I’ve been working on an idea since I started my most recent contract job, and I’m just now starting it in practice. In short, it’s a ritual-building practice, focused on direct and indirect ways to build little rituals into my life.
Why do this? I tend to be a curious thinker. I question pretty much everything, and usually try to get to the heart of whatever it is that’s occupying my mind. Sometimes this is helpful, like when I’m trying to solve a problem at work or trying to figure out why someone who is disagreeing with me would do that.
Most of the time, it’s exhausting.
I don’t actually need to dissect the nature of agricultural history when I’m picking apples to try. I don’t need to optimize Sundays.
So, I’m trying out a new idea I came across while skating across the internet one day (for the life of me I can’t find the original article.) I’m adding a few small rituals into my life, one at a time, letting each one settle for 3-4 weeks until it’s ingrained and it’s time to start a new one.
Now, up until now, I’ve had an… aversion to any kind of routine. I thrive on improving things and charting new courses, and routines either don’t need much help, or they exist in a place beyond reason and the possibility for change. So I ignored them. And I was wrong.
Rituals can be beautiful. They can be used to show others your esteem, or cement social bonds. (Something I, until recently, severely undervalued.)
Moreover, rituals provide meaning and constancy in life. As a project-oriented person, I regularly find myself making exceptions for short term needs at the expense of long term goals. More often than not this gets me into trouble. I also get frustrated with work challenges more easily, because I have little else to distract my focus when a problem does arise.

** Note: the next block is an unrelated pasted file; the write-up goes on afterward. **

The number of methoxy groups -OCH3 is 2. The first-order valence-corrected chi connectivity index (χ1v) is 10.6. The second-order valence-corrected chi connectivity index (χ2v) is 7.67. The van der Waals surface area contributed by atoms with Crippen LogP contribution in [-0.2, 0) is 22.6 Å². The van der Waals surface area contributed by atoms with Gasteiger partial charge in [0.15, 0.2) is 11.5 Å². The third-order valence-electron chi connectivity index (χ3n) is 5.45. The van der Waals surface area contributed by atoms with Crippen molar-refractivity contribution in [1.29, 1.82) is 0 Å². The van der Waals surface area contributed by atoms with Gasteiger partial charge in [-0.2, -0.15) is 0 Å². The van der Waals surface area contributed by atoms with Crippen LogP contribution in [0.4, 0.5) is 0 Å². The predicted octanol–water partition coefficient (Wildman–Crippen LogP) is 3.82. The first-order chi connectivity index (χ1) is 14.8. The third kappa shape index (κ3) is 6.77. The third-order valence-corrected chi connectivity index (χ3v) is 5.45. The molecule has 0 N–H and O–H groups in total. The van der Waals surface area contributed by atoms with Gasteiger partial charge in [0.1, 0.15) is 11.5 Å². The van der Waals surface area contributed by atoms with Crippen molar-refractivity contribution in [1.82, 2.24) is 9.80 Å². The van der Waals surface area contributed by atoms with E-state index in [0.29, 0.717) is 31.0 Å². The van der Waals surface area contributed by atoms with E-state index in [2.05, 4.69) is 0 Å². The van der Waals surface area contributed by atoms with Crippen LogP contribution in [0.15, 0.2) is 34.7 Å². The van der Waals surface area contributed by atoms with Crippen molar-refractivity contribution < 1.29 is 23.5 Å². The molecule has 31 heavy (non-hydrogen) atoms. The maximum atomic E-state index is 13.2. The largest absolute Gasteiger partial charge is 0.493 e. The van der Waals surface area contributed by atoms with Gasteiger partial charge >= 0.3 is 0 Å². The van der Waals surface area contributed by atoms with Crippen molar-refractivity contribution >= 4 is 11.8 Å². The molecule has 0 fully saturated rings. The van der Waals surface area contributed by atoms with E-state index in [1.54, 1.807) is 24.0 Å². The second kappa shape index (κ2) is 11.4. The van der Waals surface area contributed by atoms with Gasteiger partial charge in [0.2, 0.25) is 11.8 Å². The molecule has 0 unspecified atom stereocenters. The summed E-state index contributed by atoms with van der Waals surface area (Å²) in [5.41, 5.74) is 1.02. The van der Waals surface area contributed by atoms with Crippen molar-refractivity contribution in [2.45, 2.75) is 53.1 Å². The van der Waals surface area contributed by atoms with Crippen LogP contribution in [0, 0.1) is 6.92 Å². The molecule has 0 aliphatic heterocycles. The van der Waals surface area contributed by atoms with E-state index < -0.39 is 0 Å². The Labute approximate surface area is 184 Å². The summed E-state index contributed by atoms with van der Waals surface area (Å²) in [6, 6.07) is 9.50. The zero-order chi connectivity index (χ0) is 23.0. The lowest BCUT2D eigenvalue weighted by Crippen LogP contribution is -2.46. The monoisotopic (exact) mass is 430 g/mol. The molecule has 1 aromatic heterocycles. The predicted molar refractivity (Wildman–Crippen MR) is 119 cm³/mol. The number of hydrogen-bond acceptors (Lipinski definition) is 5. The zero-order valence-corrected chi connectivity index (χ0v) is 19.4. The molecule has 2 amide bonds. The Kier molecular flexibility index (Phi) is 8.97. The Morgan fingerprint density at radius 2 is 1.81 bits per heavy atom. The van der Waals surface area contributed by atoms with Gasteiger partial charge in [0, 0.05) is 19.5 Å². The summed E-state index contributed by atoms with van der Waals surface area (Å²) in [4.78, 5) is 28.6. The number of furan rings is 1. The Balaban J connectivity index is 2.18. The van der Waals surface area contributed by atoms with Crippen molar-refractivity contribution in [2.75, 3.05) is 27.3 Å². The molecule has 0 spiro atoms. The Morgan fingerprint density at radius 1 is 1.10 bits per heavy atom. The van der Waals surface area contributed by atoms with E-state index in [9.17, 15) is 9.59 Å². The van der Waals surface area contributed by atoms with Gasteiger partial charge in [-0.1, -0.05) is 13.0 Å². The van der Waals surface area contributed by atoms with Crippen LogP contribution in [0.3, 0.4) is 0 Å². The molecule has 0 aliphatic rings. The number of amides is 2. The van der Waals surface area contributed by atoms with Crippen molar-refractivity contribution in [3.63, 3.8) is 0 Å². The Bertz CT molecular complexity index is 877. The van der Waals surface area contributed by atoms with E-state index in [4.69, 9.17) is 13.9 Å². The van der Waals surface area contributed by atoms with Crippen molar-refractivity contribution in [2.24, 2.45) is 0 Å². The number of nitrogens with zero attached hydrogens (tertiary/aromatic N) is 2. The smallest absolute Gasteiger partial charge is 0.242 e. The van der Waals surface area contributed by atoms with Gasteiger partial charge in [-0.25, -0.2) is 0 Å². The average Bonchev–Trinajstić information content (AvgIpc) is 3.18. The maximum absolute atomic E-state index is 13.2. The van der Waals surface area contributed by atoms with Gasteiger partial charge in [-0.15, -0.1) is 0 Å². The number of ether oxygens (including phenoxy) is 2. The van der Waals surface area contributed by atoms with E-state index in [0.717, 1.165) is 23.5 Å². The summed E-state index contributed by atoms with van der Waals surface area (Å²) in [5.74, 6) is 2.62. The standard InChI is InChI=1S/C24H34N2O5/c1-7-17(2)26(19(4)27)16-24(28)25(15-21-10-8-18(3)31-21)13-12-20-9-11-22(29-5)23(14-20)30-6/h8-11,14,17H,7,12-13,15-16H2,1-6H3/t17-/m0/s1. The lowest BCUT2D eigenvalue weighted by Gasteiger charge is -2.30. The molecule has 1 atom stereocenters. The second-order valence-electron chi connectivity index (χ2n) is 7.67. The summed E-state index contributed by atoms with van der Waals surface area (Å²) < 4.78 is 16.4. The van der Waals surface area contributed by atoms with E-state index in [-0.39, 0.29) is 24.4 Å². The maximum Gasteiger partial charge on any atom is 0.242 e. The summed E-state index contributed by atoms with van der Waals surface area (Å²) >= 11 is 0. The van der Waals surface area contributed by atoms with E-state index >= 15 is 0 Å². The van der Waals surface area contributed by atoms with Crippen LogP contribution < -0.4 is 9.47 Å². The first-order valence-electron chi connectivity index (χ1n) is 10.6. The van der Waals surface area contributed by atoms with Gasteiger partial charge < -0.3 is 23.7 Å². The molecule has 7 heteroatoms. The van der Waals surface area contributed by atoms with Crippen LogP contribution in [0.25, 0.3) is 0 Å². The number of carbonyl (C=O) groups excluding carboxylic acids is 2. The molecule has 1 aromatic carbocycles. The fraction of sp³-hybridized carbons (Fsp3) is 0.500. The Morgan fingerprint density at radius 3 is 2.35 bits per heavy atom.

So, since I’m making an effort to improve myself, I decided to try out a few new rituals and see if I can find something meaningful in them.
The first ritual is: lunch. Yep. Lunch.
I’ll start with the fact that I’m not big on lunch as a concept. Most of my early career was marked by eating in sterile, sad spaces, or making a run for the nearest sandwich shop and hoping the line wouldn’t be too long so I could get back before my break ended. And then I would eat alone, at my desk. I wasn’t a fan.
Things got a little better once I moved up and away from government work, but I still undervalued lunch. I would almost always eat alone, either a rushed salad from the buffet downstairs, or a prepacked sandwich from somewhere or another. But I never really grew to appreciate it. It was predictable, dull, and usually rushed. Something to politely endure, rather than enjoy.
So, now that I more or less work for myself, I’m trying some lunchtime rituals to see if I can’t make something beautiful out of my least favorite meal. Over the next three weeks I’m going to try some new recipes, eating with people, some timing tweaks, and a post-lunch walk. And whatever else I come up with along the way.
And of course, I’m going to ‘gram it.